79. Dorothy Leland, chancellor, University of California, Merced
  80. Jane Close Conoley, chancellor, University of California, Riverside
  81. Pradeep K. Khosla, chancellor, University of California, San Diego
  82. Susan Desmond-Hellmann, chancellor, University of California, San Francisco
  83. Henry T. Yang, chancellor, University of California, Santa Barbara
  84. George Blumenthal, chancellor, University of California, Santa Cruz
  85. John C. Hitt, president, University of Central Florida
  86. Santa J. Ono, president, University of Cincinnati (OH)
  87. Patrick T. Harker, president, University of Delaware
  88. Antoine M. Garibaldi, president, University of Detroit Mercy (MI)
  89. William A. Staples, president, University of Houston-Clear Lake (TX)
  90. William V. Flores, president, University of Houston-Downtown (TX)
  91. Robert A. Easter, president, University of Illinois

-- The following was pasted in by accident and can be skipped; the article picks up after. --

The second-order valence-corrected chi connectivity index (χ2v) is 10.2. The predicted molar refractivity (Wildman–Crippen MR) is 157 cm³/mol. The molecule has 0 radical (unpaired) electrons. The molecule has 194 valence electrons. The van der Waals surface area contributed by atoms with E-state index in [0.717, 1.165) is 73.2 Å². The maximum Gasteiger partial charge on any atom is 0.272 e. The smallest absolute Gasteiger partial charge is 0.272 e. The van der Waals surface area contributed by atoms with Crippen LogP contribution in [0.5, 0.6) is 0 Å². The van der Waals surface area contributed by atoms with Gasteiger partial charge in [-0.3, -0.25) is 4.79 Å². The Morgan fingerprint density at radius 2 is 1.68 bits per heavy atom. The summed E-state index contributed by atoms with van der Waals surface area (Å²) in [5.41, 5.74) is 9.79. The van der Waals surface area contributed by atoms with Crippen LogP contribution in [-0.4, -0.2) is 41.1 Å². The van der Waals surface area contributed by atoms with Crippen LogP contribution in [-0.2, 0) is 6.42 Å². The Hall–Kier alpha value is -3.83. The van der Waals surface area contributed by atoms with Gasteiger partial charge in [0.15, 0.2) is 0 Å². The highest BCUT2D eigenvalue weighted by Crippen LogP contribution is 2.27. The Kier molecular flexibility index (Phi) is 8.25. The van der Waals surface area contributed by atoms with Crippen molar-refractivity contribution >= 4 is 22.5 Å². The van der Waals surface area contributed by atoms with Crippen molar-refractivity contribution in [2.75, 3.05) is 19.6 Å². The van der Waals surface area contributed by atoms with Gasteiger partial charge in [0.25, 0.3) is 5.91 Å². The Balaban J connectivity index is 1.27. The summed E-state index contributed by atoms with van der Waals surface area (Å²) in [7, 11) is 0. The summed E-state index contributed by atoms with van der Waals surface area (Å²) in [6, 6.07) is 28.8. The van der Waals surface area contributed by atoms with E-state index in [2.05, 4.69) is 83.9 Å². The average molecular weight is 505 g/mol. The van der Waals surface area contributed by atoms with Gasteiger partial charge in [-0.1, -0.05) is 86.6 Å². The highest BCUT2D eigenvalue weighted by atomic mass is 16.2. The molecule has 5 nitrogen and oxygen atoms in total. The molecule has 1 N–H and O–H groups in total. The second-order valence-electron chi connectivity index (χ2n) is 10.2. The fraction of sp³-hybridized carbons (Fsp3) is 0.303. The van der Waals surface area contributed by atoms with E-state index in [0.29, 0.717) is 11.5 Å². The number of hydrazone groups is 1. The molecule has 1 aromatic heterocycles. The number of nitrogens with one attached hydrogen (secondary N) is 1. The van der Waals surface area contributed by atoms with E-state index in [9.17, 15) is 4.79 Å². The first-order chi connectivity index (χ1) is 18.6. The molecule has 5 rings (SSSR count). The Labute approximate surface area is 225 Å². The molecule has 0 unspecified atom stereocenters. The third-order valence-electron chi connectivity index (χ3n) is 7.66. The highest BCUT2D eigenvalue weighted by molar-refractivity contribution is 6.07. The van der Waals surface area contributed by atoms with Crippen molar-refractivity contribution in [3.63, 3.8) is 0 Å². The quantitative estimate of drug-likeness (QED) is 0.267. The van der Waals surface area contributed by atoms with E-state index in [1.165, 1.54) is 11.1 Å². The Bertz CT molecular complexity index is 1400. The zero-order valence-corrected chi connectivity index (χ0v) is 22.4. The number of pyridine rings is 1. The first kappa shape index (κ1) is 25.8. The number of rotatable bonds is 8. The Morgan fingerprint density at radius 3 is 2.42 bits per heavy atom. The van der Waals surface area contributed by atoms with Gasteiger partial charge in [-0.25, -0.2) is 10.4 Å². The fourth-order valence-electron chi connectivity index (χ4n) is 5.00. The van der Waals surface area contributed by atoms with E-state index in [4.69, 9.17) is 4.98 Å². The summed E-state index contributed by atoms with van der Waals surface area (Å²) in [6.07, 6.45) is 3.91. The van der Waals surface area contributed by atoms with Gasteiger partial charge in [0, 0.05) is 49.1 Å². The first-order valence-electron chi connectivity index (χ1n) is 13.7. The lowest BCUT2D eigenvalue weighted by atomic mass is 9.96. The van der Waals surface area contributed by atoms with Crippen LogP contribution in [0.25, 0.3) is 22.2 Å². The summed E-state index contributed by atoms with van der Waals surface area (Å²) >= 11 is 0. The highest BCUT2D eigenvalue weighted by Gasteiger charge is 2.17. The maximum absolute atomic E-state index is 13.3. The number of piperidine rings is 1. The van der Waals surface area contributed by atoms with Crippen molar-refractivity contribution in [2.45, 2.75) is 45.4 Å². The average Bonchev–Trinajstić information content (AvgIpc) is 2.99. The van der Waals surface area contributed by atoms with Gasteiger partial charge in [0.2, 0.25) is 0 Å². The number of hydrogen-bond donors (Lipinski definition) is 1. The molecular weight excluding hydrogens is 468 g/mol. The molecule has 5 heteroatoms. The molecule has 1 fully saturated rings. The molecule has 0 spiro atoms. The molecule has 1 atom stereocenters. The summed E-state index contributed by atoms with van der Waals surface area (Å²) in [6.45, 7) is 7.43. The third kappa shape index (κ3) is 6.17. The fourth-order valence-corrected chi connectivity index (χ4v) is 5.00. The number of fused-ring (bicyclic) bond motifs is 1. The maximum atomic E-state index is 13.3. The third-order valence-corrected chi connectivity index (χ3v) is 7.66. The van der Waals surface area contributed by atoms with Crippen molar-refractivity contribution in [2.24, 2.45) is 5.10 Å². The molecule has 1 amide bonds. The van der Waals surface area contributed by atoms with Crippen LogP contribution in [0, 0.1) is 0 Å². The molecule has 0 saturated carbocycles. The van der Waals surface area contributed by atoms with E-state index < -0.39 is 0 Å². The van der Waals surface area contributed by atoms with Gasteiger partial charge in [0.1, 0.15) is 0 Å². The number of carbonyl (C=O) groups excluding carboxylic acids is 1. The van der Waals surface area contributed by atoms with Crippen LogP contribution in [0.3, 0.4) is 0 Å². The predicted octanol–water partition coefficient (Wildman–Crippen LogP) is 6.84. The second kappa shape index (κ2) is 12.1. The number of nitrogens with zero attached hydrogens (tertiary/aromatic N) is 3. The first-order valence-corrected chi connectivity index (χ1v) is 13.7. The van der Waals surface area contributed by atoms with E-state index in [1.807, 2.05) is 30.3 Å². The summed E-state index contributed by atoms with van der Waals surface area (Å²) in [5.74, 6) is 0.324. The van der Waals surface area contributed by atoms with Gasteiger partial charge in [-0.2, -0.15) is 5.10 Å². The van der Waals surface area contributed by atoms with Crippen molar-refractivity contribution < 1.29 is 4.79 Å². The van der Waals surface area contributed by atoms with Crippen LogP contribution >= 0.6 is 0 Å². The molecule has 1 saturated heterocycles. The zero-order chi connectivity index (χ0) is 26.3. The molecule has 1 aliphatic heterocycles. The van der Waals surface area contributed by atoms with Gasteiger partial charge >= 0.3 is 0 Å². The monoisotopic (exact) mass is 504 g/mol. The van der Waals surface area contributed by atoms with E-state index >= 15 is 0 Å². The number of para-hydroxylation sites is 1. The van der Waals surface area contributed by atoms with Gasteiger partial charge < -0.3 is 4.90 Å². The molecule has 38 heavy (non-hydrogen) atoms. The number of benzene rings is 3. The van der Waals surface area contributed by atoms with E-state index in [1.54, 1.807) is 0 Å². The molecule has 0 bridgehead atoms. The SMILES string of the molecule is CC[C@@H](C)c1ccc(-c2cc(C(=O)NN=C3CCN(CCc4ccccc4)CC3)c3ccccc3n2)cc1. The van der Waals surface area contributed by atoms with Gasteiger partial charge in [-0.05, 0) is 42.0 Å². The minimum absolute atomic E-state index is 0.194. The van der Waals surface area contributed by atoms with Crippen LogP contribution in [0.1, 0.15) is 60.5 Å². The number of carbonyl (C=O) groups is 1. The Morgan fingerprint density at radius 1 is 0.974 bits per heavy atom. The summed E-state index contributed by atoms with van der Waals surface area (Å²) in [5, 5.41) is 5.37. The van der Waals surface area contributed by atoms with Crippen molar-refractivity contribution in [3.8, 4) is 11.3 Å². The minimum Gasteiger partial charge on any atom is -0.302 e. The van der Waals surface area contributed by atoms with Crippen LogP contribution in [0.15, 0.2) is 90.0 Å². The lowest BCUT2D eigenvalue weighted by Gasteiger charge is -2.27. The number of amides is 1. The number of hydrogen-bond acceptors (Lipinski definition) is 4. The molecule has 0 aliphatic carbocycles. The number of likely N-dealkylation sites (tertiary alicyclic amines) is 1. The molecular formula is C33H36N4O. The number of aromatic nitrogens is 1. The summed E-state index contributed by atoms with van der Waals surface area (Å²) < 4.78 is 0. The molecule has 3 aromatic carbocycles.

92. Paula Alle-Meares, chancellor, University of Illinois at Chicago
  93. Susan Koch, chancellor, University of Illinois Springfield
  94. Phyllis M. Wise, chancellor, University of Illinois at Urbana-Champaign
  95. Devorah A. Lieberman, president, University of La Verne (CA)
  96. Jay A. Perman, president, University of Maryland, Baltimore
  97. Donald Boesch, president, University of Maryland, Center for Environmental Science
  98. Wallace D. Loh, president, University of Maryland, College Park
  99. Juliette B. Bell, president, University of Maryland, Eastern Shore
  100. Javier Miyares, president, University of Maryland, University College
  101. Robert L. Caret, president, University of Massachusetts
  102. Donna E. Shalala, president, University of Miami (FL)